After earful, Supes skip driveway paving requirement
A new set of rules to prevent the dreaded "two-step," a property subdivision trick to circumvent zoning law, collapsed Wednesday November 12, after a litany of speakers denounced the proposal–- even after Albemarle planning director Mark Graham claimed the County was suffering "death by thousand cuts" as new driveways pop up as safety hazards.
Speaker Morris Foster, a surveyor, wasn't buying the fear factor. He said he couldn't recall any serious accidents stemming from someone pulling out of a driveway, and he proposed simply creating a time limit.
The proposed rules declared that adding a single extra lot to an existing driveway would unleash the county's more stringent standards for small subdivisions–- which would have forced rural driveways to be 14 feet wide with three-foot shoulders.
"I just think this is overkill for the creation of just one lot " said Western Albemarle landowner David Carr, who works as an environmental lawyer.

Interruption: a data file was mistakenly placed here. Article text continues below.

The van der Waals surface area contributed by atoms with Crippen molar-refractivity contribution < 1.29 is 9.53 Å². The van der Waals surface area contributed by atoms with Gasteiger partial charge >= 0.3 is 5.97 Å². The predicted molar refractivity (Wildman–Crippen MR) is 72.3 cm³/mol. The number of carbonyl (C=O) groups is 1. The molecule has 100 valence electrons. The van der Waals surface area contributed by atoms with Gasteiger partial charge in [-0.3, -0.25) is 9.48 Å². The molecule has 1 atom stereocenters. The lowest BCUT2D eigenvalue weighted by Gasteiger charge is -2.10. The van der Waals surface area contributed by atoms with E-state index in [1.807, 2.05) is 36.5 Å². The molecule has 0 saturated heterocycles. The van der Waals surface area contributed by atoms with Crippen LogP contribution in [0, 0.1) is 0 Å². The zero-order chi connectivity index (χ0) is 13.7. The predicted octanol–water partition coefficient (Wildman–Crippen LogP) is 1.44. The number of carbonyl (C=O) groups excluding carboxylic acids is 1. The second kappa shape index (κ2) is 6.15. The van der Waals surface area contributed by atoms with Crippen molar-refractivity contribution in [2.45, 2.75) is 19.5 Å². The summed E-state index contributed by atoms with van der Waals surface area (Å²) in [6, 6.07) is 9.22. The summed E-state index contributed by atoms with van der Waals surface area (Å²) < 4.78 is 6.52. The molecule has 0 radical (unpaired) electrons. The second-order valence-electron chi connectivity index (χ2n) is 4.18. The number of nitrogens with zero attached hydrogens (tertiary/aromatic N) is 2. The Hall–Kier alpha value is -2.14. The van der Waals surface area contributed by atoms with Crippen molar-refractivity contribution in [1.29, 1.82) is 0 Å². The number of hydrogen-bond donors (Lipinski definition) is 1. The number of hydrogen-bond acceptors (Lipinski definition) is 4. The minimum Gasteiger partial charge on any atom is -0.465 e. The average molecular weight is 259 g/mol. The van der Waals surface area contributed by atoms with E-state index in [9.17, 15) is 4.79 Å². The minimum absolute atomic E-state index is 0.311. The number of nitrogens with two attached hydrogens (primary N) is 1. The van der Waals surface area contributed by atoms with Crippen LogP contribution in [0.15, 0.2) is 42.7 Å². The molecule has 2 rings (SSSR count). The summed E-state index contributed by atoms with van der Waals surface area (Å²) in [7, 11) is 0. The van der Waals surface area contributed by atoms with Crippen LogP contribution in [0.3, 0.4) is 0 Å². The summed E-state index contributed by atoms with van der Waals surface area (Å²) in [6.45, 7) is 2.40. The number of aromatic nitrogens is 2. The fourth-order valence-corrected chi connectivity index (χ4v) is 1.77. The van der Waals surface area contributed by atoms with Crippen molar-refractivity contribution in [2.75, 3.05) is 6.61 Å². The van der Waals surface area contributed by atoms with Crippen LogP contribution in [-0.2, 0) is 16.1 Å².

Another part of the proposal would have required that any stretch of the such multi-home driveways exceeding a seven percent grade–- that's a climb of one vertical foot for every fourteen feet of travel–- would have to be paved.
"I for one don't mind a gravel drive," said Linda McRaven, who called the proposal "part of a continuing assault on property rights."
Financial rights loomed large for County resident Elizabeth Gibson, who spoke lovingly about the 37-acre farm that, under a vastly different County leadership, she bought in White Hall in 1977.
"It's all I have," said Gibson. "It's my 401-K."
Joe Jones echoed a similar theme of using land as a savings account that he feared could be destroyed by the regulations. "When I'm in the nursing home and my kids need to sell a lot for whatever reason, I don't think the County is going to give me a bailout–- as some governments," he added, "have been doing."
The supervisors seemed to agree that the rules, as surveyor Roger Roger Ray put it, are "not favorable to the environment, and they're not favorable to the landowners."
One speaker who described himself as a Charlottesville City resident, Jeff Werner, seemed to favor the new rules, but all 16 other speakers denounced them.
"Gravel roads and rural areas go together," said Supervisor Lindsay Dorrier, shortly before the board voted 6-0 to defer the measure for further refinement.
In another topic, the board also voted unanimously to approve a new set of regulations on country stores. After an impassioned plea from tiny Maupin's store in Free Union–- which moved across the road 47 years ago–- they dispensed with their original rule that a store had to be at least 50 years in the same spot to qualify for favorable County zoning treatment.